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Cells respond to CMV (Cytomegalovirus) by invoking a cascade of responses resulting in signal transduction and regulation of cellular gene expression. CMV is a herpes virus that infects most cell types and establishes latency in leukocytes. A CMV infection is normally subclinical but can be fatal for persons with a weak immune system. CMV binds to cellular receptors on the cell membrane and enters a cell. Once this happens, a cell is said to be having a CMV infection. One of the early cellular responses to CMV infection is production of IP3 (Inositol 1,4,5-triphosphate) and DAG (1,2-Diacylglycerol) from PI3K (Phosphatidylinositol 3-Kinases) by phosphorylation. These lipids serve as second messengers and are able to regulate phosphorylation of a number of kinases, including Akt1/PKB (Protein Kinase-B) and p70S6K and p85S6K (Ribosomal S6 Kinases), respectively.
In top of that, the CMV particle in the host cell carry phosphatase activity and activate the MAPK (Mitogen-Activated Protein Kinase) pathway. MAPK activation by CMV leads to activation of transcription of viral genes, increasing the production of viral gene products.A CMV infection is usually asymptomatic but can be deadly in the immune system
The initial stage in CMV infection is attachment to a cellular target; however, CMV receptors have yet to be identified. It has been proposed that heparin sulfate and CD13 are involved in CMV attachment. The synthesis of IP3 (Inositol 1,4,5-triphosphate) and DAG (1,2-Diacylglycerol) from PI3K (Phosphatidylinositol 3-Kinases) by phosphorylation at the D-3 site is one of the early cellular responses to HCMV (Human CMV) infection. Once phosphorylated at the D-3 location, these lipids act as second messengers, regulating the phosphorylation of a variety of kinases, including Akt1/PKB (Protein Kinase-B), cAMP (cyclic Adenosine 3', 5'-Monophosphate)-dependent PKA (Protein Kinase-A), certain PKC (Protein Kinase-C), p70S6K and p85S6K (Ribosomal S6 Kinases), respectively.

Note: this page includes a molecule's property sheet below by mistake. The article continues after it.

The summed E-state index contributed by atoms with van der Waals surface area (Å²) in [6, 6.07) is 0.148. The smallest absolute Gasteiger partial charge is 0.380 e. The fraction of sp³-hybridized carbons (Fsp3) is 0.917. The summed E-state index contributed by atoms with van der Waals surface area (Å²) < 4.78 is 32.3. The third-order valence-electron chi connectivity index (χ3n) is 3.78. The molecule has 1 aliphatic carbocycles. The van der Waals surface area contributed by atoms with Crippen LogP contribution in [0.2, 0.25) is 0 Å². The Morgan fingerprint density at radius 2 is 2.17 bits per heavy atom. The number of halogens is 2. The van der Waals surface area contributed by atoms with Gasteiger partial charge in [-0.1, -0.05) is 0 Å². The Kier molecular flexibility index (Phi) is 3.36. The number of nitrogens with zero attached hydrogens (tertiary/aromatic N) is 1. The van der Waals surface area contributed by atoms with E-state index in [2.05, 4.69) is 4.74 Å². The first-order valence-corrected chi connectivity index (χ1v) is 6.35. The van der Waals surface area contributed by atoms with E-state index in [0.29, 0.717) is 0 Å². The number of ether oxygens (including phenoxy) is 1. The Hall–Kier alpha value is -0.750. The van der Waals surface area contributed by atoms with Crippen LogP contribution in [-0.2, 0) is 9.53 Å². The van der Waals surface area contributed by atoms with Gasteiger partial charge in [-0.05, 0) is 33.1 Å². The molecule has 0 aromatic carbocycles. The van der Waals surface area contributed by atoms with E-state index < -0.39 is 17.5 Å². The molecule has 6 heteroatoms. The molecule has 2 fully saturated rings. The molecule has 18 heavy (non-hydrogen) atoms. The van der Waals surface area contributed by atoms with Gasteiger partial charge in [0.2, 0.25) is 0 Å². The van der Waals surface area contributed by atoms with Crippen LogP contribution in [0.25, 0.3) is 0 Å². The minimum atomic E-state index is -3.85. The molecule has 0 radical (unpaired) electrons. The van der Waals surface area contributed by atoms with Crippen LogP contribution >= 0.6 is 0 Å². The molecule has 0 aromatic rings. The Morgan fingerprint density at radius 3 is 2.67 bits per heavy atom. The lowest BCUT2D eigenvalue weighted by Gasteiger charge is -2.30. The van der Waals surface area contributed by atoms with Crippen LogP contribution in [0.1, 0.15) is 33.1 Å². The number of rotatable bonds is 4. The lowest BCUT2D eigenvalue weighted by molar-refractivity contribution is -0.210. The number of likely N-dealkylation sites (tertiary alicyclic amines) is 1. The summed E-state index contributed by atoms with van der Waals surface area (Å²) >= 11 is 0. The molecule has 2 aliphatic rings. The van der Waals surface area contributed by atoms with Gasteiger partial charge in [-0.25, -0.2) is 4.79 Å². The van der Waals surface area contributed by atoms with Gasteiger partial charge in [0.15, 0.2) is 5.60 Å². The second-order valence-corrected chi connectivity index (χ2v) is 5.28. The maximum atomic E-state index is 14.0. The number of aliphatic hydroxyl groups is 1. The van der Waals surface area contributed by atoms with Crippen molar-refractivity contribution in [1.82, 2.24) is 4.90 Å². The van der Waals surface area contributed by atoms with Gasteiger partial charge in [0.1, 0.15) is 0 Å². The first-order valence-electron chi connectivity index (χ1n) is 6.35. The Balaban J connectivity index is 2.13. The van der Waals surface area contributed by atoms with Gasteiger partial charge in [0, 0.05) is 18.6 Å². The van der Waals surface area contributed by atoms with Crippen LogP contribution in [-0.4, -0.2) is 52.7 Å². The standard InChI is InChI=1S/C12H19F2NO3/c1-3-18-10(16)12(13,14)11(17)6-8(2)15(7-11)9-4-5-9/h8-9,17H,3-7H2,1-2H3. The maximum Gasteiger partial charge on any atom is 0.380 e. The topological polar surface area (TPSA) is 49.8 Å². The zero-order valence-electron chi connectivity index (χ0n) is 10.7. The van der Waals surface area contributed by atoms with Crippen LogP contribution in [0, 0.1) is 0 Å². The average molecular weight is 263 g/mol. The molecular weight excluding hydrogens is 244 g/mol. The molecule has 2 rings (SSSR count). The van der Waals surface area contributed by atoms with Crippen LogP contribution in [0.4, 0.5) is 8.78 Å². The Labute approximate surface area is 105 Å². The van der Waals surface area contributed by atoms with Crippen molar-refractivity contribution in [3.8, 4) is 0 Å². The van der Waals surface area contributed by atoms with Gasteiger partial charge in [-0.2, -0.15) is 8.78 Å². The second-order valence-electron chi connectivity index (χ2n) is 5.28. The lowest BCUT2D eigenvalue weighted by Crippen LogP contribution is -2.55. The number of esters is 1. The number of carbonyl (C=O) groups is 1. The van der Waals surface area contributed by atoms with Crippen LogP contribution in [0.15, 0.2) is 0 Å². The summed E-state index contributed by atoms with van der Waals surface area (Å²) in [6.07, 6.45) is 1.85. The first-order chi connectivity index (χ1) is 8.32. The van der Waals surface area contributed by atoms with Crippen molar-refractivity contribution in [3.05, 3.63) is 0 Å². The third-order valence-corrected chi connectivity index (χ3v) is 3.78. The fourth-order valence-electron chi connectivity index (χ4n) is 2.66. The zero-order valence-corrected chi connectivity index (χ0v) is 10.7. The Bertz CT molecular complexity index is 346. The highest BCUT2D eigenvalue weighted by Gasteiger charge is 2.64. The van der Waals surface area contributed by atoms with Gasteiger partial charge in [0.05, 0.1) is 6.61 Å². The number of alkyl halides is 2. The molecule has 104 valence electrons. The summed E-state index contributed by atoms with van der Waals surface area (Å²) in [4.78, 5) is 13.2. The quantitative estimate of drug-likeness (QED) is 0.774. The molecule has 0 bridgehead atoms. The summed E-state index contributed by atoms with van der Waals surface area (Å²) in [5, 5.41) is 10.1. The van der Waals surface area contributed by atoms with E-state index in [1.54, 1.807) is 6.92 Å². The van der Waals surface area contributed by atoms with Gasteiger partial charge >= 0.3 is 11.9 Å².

Furthermore, the HCMV particle in the host cell has phosphatase activity, which activates the membrane-proximal PLC (Phospholipases-C) and A2 pathways, as well as the archetypal MAPK (Mitogen-Activated Protein Kinase) pathway. The MAPK signal transduction cascade is made up of three components that are conserved from yeast to humans.
CMV activation of MAPK causes transcription of viral genes to be activated, boosting the generation of viral gene products. MEKK1 controls the immediate early promoter indirectly via downstream kinase signaling and directly via NF-kappaB activation (Nuclear Factor-kappaB). The process of NF-kappaB activation includes the release of the transcription factor from the inhibitory subunit I-kappaB-Alpha (Inhibitor of Kappa Light Chain Gene Enhancer in B-Cells-Alpha) and is mediated by a GB-dependent mechanism via IKKs (I-KappaB Kinases). Later in the infection, different mechanisms amplify the early activation of NF-kappaB. This second wave of NF-kappaB activation is dependent on the activation of the CMV major immediate-early promoter by NF-kappaB. CMV-activated MAPK pathways result in enhanced transcription of viral genes and replication of the viral genome. Following infection, ERK1/2 (Extracellular Signal-Regulated Kinases) and p38 are activated, which controls viral gene activity via cellular transcription factors operating through the basal transcription elements and the viral UL4 promoter situated upstream. Rb (Retinoblastoma) is another target of sustained p38 activation during infection, which contributes to viral multiplication .
The E2F family of transcription factors is Rb's traditional binding partner, and hyperphosphorylation of pRb is required to relieve pRb-mediated repression of E2F, resulting in cell cycle advancement through the G1/S transition point. The HCMV IE2-86 protein, on the other hand, binds to pRb and alleviates pRb-mediated inhibition of E2F transactivation activity.